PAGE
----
At the opening of the inaugural Automotive Logistics Mexico conference, which took place last week in Mexico City, the Secretary of Economy, Ildefonso Guajardo (left), highlighted the importance of global trade agreements and improvements in the movement of goods across the country’s borders for the continued success of the automotive sector in the country.
That success so far is well documented. With production numbers exceeding 3.22m, Mexico is now number seven in the world in terms of vehicle production and the fourth largest exporter. It has already secured investment of $20 billion in its automotive industry, which will secure 60,000 jobs between 2013 and 2018. It has been part of NAFTA for 20 years, which together with some dozen other agreements covering 45 countries have given it access to 1 billion consumers. However, Guajardo was keen to stress that recent talks with the Obama government were focused on improving trade and making the flow of goods easier. Discussions have focused on transaction costs and border crossings, including how customs works at the borders, as well as establishing a harmonisation of rules and standards, rather than on a 'Nafta 2.0' that would lead to even further economic integration.
“The agenda for negotiations with the US has been concentrated heavily on how we can make life easier for guys who are producing things together [because] the more costly it is for you to get across the border, the less effective production becomes and the less competitive the continent becomes,” he said.
However, while 70% of its vehicle exports currently go to the US, Mexico’s future is by no means solely reliant on that and a number of other trade agreements are in the pipeline. While the proposed trade agreement between the US and European Union continues to move slowly forward under the weight of its own complexity, Mexico is working on its own bilateral agreement, which is expected to be complete in 2016.
Moreover, Guajardo pointed out that, while many are frustrated in the lack of progress being made over the US-EU deal, it would be detrimental to both US and European automotive companies establishing themselves in Mexico were the deal to go through with restrictions.
“At the end of the day a lot of European companies are investing in Mexico and if the agreement between the EU and US was restricted it would be a shot in the foot for many American and European companies that are already placed in Mexico,” said Guajardo. “It would make no sense if the restrictions in that agreement became a block on our ability to build our productive capacity together.”
Mexico is now working to overcome the final obstacles in its trade agreement with the European Union and is aiming to finalise it by 2016 because, as the Secretary said, “there is a strong requirement to advance our relationship with Europe.”
Guajardo also pointed out that Mexico is now working hard on agreements with the Asian markets, having previously only dealt with Japan. As successful as that bilateral agreement was in terms of fast growing investment in the Mexican automotive industry (among others), Guajardo said that it was limited given the potential of the wider Asian markets. Mexico is now working on expanding to make the most of this neglected potential through the Trans-Pacific Partnership (TPP), which it hopes to see finalised in the next six months. The TPP includes 12 countries in Asia and North America.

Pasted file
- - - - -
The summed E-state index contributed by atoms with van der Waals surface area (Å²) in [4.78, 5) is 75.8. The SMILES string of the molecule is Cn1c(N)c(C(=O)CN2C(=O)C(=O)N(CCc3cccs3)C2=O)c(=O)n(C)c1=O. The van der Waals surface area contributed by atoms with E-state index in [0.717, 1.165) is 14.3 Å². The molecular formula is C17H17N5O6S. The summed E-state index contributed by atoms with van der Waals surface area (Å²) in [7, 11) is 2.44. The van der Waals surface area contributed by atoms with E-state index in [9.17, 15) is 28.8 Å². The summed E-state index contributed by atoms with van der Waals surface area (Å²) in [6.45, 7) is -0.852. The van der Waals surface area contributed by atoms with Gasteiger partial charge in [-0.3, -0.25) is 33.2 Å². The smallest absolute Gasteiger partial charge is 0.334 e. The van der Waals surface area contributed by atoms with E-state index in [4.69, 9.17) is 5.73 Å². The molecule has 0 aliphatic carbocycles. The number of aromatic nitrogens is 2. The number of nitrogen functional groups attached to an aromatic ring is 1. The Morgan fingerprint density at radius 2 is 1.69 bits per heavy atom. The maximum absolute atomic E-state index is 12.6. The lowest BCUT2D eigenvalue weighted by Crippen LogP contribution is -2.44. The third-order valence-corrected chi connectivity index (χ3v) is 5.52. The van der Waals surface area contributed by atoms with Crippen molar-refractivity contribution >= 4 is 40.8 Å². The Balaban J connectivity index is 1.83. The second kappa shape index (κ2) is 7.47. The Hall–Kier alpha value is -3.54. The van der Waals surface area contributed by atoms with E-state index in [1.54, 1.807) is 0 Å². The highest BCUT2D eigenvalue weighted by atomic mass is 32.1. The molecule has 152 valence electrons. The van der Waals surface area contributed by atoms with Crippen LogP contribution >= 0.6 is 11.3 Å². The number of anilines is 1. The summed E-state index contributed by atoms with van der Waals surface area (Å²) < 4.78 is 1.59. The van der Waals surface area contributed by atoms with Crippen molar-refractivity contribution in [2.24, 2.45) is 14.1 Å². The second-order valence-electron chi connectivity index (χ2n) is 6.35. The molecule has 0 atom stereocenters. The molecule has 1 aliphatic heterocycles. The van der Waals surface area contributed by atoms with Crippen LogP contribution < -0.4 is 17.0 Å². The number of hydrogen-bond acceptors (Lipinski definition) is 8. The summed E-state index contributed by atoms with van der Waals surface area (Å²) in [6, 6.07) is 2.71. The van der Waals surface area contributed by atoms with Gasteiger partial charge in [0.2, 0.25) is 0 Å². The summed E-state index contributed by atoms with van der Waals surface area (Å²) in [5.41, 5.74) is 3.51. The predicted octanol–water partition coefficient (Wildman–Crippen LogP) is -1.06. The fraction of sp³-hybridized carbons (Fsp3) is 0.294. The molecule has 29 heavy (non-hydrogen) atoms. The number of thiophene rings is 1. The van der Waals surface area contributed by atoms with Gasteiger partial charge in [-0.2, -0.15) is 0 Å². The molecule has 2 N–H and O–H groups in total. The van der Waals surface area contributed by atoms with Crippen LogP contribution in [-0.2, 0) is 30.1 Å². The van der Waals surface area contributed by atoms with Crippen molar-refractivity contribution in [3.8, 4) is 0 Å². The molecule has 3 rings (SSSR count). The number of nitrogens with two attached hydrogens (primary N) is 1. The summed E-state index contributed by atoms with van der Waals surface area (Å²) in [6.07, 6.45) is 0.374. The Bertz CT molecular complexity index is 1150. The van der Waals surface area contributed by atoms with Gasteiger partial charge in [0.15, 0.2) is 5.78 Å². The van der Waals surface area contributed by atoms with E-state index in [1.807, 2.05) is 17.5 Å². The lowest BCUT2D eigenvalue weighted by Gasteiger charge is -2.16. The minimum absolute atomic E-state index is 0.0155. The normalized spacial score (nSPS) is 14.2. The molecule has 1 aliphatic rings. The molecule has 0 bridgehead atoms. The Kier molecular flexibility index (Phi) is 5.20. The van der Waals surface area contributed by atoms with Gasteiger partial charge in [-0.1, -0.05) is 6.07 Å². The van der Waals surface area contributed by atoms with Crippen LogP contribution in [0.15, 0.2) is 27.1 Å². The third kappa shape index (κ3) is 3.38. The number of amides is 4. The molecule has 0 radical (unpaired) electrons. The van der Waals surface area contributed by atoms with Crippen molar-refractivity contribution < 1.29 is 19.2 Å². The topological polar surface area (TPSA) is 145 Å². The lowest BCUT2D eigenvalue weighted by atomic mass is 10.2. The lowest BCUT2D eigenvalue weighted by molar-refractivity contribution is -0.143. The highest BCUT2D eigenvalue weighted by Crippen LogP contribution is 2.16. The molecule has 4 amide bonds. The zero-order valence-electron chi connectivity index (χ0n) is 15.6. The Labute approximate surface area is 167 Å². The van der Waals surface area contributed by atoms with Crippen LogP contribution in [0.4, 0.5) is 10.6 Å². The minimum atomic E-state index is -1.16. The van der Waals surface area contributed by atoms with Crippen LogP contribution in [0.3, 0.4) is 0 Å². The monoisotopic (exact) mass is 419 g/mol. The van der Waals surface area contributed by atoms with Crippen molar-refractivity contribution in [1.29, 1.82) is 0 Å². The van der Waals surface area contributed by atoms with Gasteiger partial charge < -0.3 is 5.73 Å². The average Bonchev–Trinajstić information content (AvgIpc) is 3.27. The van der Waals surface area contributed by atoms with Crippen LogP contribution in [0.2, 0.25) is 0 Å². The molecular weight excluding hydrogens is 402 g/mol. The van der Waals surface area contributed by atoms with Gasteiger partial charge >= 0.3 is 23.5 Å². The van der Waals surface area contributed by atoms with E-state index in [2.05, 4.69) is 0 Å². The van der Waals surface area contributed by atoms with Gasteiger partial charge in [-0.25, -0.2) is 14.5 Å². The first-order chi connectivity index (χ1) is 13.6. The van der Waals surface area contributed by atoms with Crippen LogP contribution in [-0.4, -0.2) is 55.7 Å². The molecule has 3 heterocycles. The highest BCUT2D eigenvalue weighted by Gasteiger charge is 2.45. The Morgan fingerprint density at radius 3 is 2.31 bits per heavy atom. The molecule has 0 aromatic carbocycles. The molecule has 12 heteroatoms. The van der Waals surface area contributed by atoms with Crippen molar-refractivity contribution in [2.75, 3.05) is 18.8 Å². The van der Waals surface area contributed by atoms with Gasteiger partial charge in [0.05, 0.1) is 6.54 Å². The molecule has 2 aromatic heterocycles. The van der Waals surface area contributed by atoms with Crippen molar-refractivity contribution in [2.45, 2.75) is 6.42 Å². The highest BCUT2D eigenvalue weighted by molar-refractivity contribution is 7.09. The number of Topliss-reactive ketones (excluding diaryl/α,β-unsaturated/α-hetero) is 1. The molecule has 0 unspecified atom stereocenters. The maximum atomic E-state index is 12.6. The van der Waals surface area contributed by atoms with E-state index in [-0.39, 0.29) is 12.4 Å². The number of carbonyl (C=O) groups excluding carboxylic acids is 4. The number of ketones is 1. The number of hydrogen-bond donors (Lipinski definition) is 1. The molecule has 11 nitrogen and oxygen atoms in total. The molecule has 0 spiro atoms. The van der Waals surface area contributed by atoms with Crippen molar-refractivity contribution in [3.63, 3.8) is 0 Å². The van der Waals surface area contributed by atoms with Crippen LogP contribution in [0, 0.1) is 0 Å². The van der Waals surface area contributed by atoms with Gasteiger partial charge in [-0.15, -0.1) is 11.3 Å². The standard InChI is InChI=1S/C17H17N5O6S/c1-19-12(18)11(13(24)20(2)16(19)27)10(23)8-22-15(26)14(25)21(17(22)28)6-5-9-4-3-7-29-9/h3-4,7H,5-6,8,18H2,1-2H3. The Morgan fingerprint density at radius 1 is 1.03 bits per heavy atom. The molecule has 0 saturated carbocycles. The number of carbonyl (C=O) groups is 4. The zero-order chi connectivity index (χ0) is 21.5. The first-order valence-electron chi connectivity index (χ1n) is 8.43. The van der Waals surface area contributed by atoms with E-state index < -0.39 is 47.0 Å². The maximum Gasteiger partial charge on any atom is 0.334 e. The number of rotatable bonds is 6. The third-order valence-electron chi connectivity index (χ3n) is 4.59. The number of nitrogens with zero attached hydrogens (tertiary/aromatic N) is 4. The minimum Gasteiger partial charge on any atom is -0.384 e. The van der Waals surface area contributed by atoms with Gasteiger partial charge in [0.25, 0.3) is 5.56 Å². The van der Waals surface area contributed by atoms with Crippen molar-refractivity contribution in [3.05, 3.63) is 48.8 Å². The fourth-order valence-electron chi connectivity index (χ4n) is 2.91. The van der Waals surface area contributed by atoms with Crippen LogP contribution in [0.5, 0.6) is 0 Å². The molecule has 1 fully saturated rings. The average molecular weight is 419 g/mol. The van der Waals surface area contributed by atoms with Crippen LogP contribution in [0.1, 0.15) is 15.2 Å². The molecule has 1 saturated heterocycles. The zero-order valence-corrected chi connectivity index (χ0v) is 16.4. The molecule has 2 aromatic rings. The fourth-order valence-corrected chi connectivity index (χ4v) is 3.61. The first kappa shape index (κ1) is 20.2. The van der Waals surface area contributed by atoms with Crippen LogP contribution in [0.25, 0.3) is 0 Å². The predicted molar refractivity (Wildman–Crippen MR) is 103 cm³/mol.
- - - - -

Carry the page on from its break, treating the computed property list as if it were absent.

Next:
“We cannot disregard the relevance of the continent that has been growing at a rate of between 6-10%,” said Guajardo. “We must understand the dynamics of this region, especially when you see the growth rates of the last few years in Asia. Mexico cannot be left out of that equation.”
Guajardo also said that there is going to be a radical change in the way it associates with China.
“We have had a terrible policy with the way we have associated with China,” he admitted. "But look at what happened with the US: China became basically the second largest player in the US economy. They displaced Mexico in terms of many exports. With a force of that size, you cannot have the luxury of not designing policy on how you relate to China.”
Mexico’s free trade policy is somewhat different to Brazil, which in recent years looked to protect its local market (which is several times larger than Mexico’s domestic sales), even as Mexico opened up further. Among the measures taken by Brazil was to impose quotas on Mexican imports. But that agreement is set to expire in March, and Guajardo expressed hope that Mexico would be able to move back towards free trade again with Brazil.
Mexico has also been looking to expand trade with other Latin American countries. Guajardo pointed to the recent Pacific Alliance that Mexico signed with Peru, Chile and Columbia. “You might think that those countries are small, but they are our fastest growing for textiles and for heavy trucks,” said Guajardo.
With the country expected to hit 3.5m units of production this year, with exports accounting for nearly 3m, better trade agreements like these are essential, especially if the country is to realise its goal of producing 5m vehicles by 2020. Better trade agreements are also essential in attracting the further investment needed to support increased vehicle production with infrastructure and port developments as part of public-private partnerships. Mexico is currently working on simplifying the law governing PPP agreements, according to Guajardo.